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Grasping at Politically Correct Straws...

Advert censor whinges as William Hill advert featuring demurely sexy croupiers


Link Here26th June 2013

A TV ad for William Hill Live Casino opened with a close-up of a woman who opened her eyes and looked at the camera. The camera panned out then down, past the model's chest to a roulette wheel. She was wearing a basque-style top. The ad then showed a ball spinning around the roulette wheel and cut to a scene showing a large pile of gambling chips being pushed towards the viewer. The ad then showed playing cards and gambling chips flying through the air. The voice-over said, Experience a live casino like no other and the ad then showed several female croupiers in gold basque-type tops and male croupiers wearing suits. Issue

The Gambling Reform and Society Perception Group (GRASP) and one other complainant challenged whether the ad linked gambling to seduction.

ASA Assessment: Complaint Upheld

The ASA acknowledged that William Hill Online did not think the ad linked gambling with seduction. However, we noted the ad began with a close-up of a woman's eyes looking up from a gambling table and directly into the camera lens, which panned out from the woman's face while maintaining focus on her eyes. We considered the focus on her eyes was used to engage the viewer which could be interpreted as a signal of attraction. We also considered that as the camera panned down over the female croupier's decolletage, this enhanced the sense of seduction, which was further reinforced by the uniforms worn by all of the female croupiers. We understood that the basque-style tops were identical to those worn by the actual croupiers. However, we did not consider this to be a suitable justification for using them in the ad or showing sensual areas of the women's body.

We noted Clearcast's assertion that the ad did not show anyone gambling and so there was no link with seduction. However, we considered that it was clearly a gambling ad because of the roulette and black jack tables, playing cards and gambling chip visuals and the references to casino in the voice-over and on-screen text.

Because the ad opened with an engaging shot of the croupier's eyes, showed sensual areas of the women's body and because of the style of outfit worn, we concluded the ad linked gambling to seduction, which was a breach of the Code.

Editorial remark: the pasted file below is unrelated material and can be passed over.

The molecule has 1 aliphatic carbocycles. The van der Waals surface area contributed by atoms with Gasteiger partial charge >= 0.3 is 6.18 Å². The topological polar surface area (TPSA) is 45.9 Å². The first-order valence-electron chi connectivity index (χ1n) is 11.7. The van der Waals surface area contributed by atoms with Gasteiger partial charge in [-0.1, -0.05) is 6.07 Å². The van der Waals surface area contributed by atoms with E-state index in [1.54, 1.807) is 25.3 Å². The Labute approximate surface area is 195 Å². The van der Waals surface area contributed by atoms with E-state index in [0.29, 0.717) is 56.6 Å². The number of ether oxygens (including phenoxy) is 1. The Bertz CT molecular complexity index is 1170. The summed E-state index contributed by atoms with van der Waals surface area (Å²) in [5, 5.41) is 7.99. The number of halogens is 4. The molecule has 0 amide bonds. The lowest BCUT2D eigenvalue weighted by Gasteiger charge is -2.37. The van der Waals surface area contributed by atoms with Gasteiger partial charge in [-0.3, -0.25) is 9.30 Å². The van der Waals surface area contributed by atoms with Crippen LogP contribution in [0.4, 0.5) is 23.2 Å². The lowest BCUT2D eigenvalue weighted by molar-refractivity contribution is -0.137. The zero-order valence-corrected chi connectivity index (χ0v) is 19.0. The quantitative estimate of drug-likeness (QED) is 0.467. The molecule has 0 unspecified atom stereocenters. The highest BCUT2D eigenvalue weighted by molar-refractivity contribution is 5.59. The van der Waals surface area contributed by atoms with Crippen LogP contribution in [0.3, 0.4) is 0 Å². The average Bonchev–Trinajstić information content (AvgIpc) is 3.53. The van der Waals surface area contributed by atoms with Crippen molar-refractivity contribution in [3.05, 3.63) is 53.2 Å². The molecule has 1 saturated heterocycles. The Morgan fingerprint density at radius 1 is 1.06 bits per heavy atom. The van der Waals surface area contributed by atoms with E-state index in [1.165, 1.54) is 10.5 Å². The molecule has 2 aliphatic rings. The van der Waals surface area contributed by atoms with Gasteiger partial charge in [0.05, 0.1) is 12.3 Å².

The ad breached BCAP Code rules 17.3 and 17.3.7 (Gambling).

 

 

Not Offensive in Any Way, Shape or Form...

ASA dismisses whinges about a Spearmint Rhino poster


Link Here22nd June 2013

A poster for Spearmint Rhino gentleman's club displayed images of two women visible from the waist up. One woman wore a small bikini top. The second image showed a woman wearing long gold gloves and a low cut top with most of her chest covered by her hair. Issue

A complainant challenged whether:

  1. the ad was offensive and unsuitable for public display because of the sexual imagery and the nature of the advertised product; and

  2. the ad was irresponsible, because it appeared where it could be seen by children.

Spearmint Rhino said they had no issue with the ad because it was not offensive in any way, shape or form.

The publisher, Outdoor Plus said no placement restrictions were applied to the ad. They said the placement of the ad was suitable because it was not considered inappropriate.

ASA Assessment: Complaint not upheld

1. Not upheld

The ASA noted one model's pose was sultry but not excessively sexual and her hair covered most of her chest area. We noted the other model wore a small bikini, her pose revealed one side of her breast and her posture drew attention to her breasts. However, we considered the pose was unlikely to be regarded by most members of the public as anything more than mildly sexual in nature. Although we considered that some members of the public would find the image, and indeed the product it advertised, distasteful, we did not consider that the ad was likely to cause serious or widespread offence.

We investigated the ad under CAP Code rule 4.1 (Harm and offence) but did not find it in breach.

2. Not upheld

We noted the ad was not given a placement restriction and considered because the ad was sexually suggestive, rather than overtly sexual it was inappropriate for children to see and therefore it warranted a placement restriction to prevent it from being displayed within 100 m of schools. Because the ad was placed away from schools or business that provided children-based services, albeit unintentionally, we concluded the ad was not irresponsible.

We investigated the ad under CAP Code rule 1.3 (Responsible advertising) but did not find it in breach.

 

 

Why can't such inane complaints be dismissed out of hand?...

ASA dismisses whinge about dating advert featuring cartoon characters in uniforms


Link Here 19th June 2013